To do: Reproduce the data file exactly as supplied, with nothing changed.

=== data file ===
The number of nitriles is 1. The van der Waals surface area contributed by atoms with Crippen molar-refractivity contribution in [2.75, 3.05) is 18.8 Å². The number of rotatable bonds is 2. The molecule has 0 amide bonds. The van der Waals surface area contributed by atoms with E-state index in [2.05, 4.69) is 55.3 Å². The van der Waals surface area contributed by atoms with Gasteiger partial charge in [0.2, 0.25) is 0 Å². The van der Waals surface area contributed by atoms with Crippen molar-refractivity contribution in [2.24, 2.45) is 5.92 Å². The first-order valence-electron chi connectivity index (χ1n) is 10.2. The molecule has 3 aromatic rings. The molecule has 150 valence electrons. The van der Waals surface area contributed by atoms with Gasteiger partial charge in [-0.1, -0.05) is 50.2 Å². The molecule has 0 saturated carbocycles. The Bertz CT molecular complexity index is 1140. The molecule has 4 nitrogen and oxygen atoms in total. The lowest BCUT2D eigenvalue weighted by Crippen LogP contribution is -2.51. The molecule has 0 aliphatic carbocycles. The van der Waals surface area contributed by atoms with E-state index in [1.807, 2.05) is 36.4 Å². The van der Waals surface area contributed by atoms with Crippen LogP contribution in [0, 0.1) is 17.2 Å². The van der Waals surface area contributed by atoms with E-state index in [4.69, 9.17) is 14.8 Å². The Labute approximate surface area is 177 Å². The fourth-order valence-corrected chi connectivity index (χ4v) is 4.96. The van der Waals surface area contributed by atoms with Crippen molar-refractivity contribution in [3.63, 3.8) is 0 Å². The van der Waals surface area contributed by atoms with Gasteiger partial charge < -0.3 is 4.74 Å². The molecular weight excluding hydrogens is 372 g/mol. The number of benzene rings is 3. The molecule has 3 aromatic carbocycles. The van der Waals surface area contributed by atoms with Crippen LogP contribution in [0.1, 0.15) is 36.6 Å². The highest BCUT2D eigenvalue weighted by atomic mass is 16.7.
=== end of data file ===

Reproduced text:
The number of nitriles is 1. The van der Waals surface area contributed by atoms with Crippen molar-refractivity contribution in [2.75, 3.05) is 18.8 Å². The number of rotatable bonds is 2. The molecule has 0 amide bonds. The van der Waals surface area contributed by atoms with E-state index in [2.05, 4.69) is 55.3 Å². The van der Waals surface area contributed by atoms with Gasteiger partial charge in [0.2, 0.25) is 0 Å². The van der Waals surface area contributed by atoms with Crippen molar-refractivity contribution in [2.24, 2.45) is 5.92 Å². The first-order valence-electron chi connectivity index (χ1n) is 10.2. The molecule has 3 aromatic rings. The molecule has 150 valence electrons. The van der Waals surface area contributed by atoms with Gasteiger partial charge in [-0.1, -0.05) is 50.2 Å². The molecule has 0 saturated carbocycles. The Bertz CT molecular complexity index is 1140. The molecule has 4 nitrogen and oxygen atoms in total. The lowest BCUT2D eigenvalue weighted by Crippen LogP contribution is -2.51. The molecule has 0 aliphatic carbocycles. The van der Waals surface area contributed by atoms with E-state index in [1.807, 2.05) is 36.4 Å². The van der Waals surface area contributed by atoms with Crippen LogP contribution in [0, 0.1) is 17.2 Å². The van der Waals surface area contributed by atoms with E-state index in [4.69, 9.17) is 14.8 Å². The Labute approximate surface area is 177 Å². The fourth-order valence-corrected chi connectivity index (χ4v) is 4.96. The van der Waals surface area contributed by atoms with Crippen molar-refractivity contribution in [3.63, 3.8) is 0 Å². The van der Waals surface area contributed by atoms with Gasteiger partial charge < -0.3 is 4.74 Å². The molecular weight excluding hydrogens is 372 g/mol. The number of benzene rings is 3. The molecule has 3 aromatic carbocycles. The van der Waals surface area contributed by atoms with Crippen LogP contribution in [0.1, 0.15) is 36.6 Å². The highest BCUT2D eigenvalue weighted by atomic mass is 16.7.